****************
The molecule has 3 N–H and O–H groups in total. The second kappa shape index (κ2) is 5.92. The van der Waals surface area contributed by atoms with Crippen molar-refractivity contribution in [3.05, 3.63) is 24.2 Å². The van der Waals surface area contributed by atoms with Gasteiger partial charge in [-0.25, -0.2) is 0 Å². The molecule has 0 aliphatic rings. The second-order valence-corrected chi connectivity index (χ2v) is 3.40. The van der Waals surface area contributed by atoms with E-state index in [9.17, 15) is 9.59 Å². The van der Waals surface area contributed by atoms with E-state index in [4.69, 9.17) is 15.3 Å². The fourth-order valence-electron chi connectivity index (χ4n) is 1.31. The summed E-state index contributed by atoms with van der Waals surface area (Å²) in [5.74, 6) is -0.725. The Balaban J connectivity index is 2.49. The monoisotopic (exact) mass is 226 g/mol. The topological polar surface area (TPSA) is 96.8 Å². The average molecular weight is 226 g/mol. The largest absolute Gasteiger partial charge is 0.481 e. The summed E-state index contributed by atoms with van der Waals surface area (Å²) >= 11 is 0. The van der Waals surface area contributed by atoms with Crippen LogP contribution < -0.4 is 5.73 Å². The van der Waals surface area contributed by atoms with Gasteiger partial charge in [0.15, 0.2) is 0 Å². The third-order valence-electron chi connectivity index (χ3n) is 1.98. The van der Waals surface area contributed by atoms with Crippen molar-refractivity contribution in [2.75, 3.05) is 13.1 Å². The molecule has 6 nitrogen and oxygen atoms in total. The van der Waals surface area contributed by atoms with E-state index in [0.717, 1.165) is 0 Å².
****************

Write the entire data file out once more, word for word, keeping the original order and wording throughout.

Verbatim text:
The molecule has 3 N–H and O–H groups in total. The second kappa shape index (κ2) is 5.92. The van der Waals surface area contributed by atoms with Crippen molar-refractivity contribution in [3.05, 3.63) is 24.2 Å². The van der Waals surface area contributed by atoms with Gasteiger partial charge in [-0.25, -0.2) is 0 Å². The molecule has 0 aliphatic rings. The second-order valence-corrected chi connectivity index (χ2v) is 3.40. The van der Waals surface area contributed by atoms with E-state index in [9.17, 15) is 9.59 Å². The van der Waals surface area contributed by atoms with E-state index in [4.69, 9.17) is 15.3 Å². The fourth-order valence-electron chi connectivity index (χ4n) is 1.31. The summed E-state index contributed by atoms with van der Waals surface area (Å²) in [5.74, 6) is -0.725. The Balaban J connectivity index is 2.49. The monoisotopic (exact) mass is 226 g/mol. The topological polar surface area (TPSA) is 96.8 Å². The average molecular weight is 226 g/mol. The largest absolute Gasteiger partial charge is 0.481 e. The summed E-state index contributed by atoms with van der Waals surface area (Å²) >= 11 is 0. The van der Waals surface area contributed by atoms with Crippen LogP contribution < -0.4 is 5.73 Å². The van der Waals surface area contributed by atoms with Gasteiger partial charge in [0.15, 0.2) is 0 Å². The third-order valence-electron chi connectivity index (χ3n) is 1.98. The van der Waals surface area contributed by atoms with Crippen molar-refractivity contribution in [2.75, 3.05) is 13.1 Å². The molecule has 6 nitrogen and oxygen atoms in total. The van der Waals surface area contributed by atoms with E-state index in [0.717, 1.165) is 0 Å².